A couple of weeks ago I had the pleasure of speaking at the annual gathering of the Hampton Roads Contact Center Group in Virginia Beach. I had a great time and I was able to see some old and valued friends.
During the discussion the issue of better hiring practices arose -it always does.
Although hiring well is important across the entire organization for obvious reasons, hiring always seems to have a solid place on the 3 contact centers issues list, so I thought I would comment on it here.
When we don’t hire well, turnover increases and productivity and quality decreases. It all adds up to additional costs, both hard and soft. So, it’s important to find the right match for the job.
A question came up during the meeting: Can a good agent be made as opposed to hired?
We spend lots of time and money looking for the right candidate with the appropriate experience etc. More ofthen than we’d like, after all this effort, we still find an unacceptable level of risk in our hires. So, would we be better off training them from scratch?
My political answer is Yes and No. (I should run for office)
Of course, I think we can train and purposefully develop great agents, however, some people have better aptitute for particular types of jobs than others. We can probably agree that a collections agent is not usually the same person as a customer support agent.
So yes, training is necessary and can be very effective, however, if climbing trees is the goal, I would much rather start with a monkey than a chicken. You know what I mean?
Although I think we can develop much of what is in a great agent, I would still rather start with a person that has many of the key skills, personality traits and cognitive abilities critical to job success. Looking for these candidates from the “get-go”, increases our chances of a better fit.
The right match means the right aptitude, cognitive skills and attitude as well as experience and skills. Given a choice, I’ll pick the first 3 over the experience. When building from an appropriate base, training is more natural and faster, and the results are better and longer lasting.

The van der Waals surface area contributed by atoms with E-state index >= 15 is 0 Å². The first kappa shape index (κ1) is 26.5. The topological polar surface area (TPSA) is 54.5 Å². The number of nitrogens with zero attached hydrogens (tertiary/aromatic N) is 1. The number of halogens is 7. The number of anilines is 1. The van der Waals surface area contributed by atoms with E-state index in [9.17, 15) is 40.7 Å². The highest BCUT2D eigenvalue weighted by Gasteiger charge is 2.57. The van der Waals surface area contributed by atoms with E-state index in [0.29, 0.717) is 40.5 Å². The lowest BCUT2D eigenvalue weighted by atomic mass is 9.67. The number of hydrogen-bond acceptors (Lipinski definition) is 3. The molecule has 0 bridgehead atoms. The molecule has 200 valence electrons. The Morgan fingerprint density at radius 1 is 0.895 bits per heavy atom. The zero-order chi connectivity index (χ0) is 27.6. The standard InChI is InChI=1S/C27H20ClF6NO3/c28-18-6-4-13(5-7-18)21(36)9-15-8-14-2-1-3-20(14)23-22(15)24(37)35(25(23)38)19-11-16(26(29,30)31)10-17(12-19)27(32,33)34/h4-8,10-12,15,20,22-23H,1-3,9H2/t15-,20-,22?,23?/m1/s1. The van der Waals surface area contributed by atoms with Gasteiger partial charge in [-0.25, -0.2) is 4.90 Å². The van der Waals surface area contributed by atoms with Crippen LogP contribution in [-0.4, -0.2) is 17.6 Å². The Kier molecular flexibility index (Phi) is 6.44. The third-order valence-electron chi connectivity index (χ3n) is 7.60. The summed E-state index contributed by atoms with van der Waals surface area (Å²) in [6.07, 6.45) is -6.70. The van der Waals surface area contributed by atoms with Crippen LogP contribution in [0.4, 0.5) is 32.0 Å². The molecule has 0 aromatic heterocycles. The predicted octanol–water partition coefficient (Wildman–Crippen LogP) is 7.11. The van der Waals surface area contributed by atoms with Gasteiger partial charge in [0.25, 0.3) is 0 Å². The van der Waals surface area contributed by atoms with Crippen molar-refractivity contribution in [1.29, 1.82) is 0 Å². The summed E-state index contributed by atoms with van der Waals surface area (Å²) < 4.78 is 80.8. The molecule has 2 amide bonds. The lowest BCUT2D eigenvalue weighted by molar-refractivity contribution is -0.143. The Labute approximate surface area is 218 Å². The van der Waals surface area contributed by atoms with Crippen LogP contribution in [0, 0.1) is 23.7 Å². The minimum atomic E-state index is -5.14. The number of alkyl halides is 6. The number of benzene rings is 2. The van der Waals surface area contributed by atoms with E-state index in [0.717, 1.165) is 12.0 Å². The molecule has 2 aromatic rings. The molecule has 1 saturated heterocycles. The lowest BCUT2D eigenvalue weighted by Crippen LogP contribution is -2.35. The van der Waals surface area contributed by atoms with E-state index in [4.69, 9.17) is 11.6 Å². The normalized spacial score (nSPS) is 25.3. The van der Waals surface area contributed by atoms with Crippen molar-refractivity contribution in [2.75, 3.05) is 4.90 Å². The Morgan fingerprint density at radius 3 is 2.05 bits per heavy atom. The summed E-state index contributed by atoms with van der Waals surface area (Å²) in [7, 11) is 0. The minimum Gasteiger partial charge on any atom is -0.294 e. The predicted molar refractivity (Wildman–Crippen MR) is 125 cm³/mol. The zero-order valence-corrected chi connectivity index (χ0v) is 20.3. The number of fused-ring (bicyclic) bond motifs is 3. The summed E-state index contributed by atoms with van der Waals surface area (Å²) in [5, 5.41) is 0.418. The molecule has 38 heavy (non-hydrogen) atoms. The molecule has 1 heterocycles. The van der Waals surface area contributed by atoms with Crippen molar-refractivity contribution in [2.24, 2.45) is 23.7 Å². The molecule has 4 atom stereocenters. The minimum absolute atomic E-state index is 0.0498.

Of all the problems related to hiring at Contact Centers, the single largest and most costly is Short Term attrition. The majority of agent attrition occurs in the first 90 days and is a direct result of poor fit.
The average cost for an attrition-ed employee in the first 90 days is between $5,000 ~ $8,000. You can do the math yourself, by counting how many people you lost last year iduring this period.
Anything we can do to improve our ability to identify and hire the required skills, personality traints and cognitive abilities, the better off we will be.
Two things that have made a difference in my experience.
1. Improved communications regarding the job.
So many applicants arrive at their first interview (phone or in person) not fully understanding the job for which they are applying. Mostly because of poor communications about the particulars of the position. A full, clear, and honest explanation of the job is very important. Also, a download-able or a stream-able recording of typical calls can make a significant difference.
2. Understand and Look for the characteristics that matter most.
If we could assess an rate the critical characteristics for successful agents across your population, we would be better served to start looking for candidates that more closely match these characteristics in personality traits, cognitive abilities, and the like.
I belive in profiling. It provides the opportunity to identify the key required traits and then allows us to assess new prospective employees against these requirements.
I have found dramatically decreased short term attrition as a result of these two practices.
There are software products out there that can assist in this area: wp_attrition11
Yes, we can create make the agent we want, but the resources and time required are dictated by how close the new hire matches the proven and appropriate profile.
Committed to XCS !